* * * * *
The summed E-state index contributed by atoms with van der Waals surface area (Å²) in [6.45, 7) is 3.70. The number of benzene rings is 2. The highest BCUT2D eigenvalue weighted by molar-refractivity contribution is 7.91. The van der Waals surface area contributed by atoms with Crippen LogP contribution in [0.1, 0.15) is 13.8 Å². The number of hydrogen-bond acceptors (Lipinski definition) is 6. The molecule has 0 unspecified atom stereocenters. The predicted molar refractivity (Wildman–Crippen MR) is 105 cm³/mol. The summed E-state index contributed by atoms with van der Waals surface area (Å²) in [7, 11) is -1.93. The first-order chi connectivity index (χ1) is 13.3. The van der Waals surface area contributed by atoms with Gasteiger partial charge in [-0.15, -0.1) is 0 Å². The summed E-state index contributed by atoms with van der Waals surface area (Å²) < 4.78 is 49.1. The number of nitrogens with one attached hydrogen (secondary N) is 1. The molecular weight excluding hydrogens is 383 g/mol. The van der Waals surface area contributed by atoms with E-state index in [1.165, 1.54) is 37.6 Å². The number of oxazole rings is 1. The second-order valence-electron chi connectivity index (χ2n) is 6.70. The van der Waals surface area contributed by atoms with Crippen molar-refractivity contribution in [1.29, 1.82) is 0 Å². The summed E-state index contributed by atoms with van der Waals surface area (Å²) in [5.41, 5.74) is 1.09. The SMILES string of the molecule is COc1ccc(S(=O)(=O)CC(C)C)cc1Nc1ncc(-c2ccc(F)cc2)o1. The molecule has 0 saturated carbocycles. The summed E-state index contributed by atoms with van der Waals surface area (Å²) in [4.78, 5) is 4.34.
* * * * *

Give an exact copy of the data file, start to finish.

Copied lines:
The summed E-state index contributed by atoms with van der Waals surface area (Å²) in [6.45, 7) is 3.70. The number of benzene rings is 2. The highest BCUT2D eigenvalue weighted by molar-refractivity contribution is 7.91. The van der Waals surface area contributed by atoms with Crippen LogP contribution in [0.1, 0.15) is 13.8 Å². The number of hydrogen-bond acceptors (Lipinski definition) is 6. The molecule has 0 unspecified atom stereocenters. The predicted molar refractivity (Wildman–Crippen MR) is 105 cm³/mol. The summed E-state index contributed by atoms with van der Waals surface area (Å²) in [7, 11) is -1.93. The first-order chi connectivity index (χ1) is 13.3. The van der Waals surface area contributed by atoms with Gasteiger partial charge in [-0.15, -0.1) is 0 Å². The summed E-state index contributed by atoms with van der Waals surface area (Å²) < 4.78 is 49.1. The number of nitrogens with one attached hydrogen (secondary N) is 1. The molecular weight excluding hydrogens is 383 g/mol. The van der Waals surface area contributed by atoms with E-state index in [1.165, 1.54) is 37.6 Å². The number of oxazole rings is 1. The second-order valence-electron chi connectivity index (χ2n) is 6.70. The van der Waals surface area contributed by atoms with Crippen molar-refractivity contribution in [1.29, 1.82) is 0 Å². The summed E-state index contributed by atoms with van der Waals surface area (Å²) in [5.41, 5.74) is 1.09. The SMILES string of the molecule is COc1ccc(S(=O)(=O)CC(C)C)cc1Nc1ncc(-c2ccc(F)cc2)o1. The molecule has 0 saturated carbocycles. The summed E-state index contributed by atoms with van der Waals surface area (Å²) in [4.78, 5) is 4.34.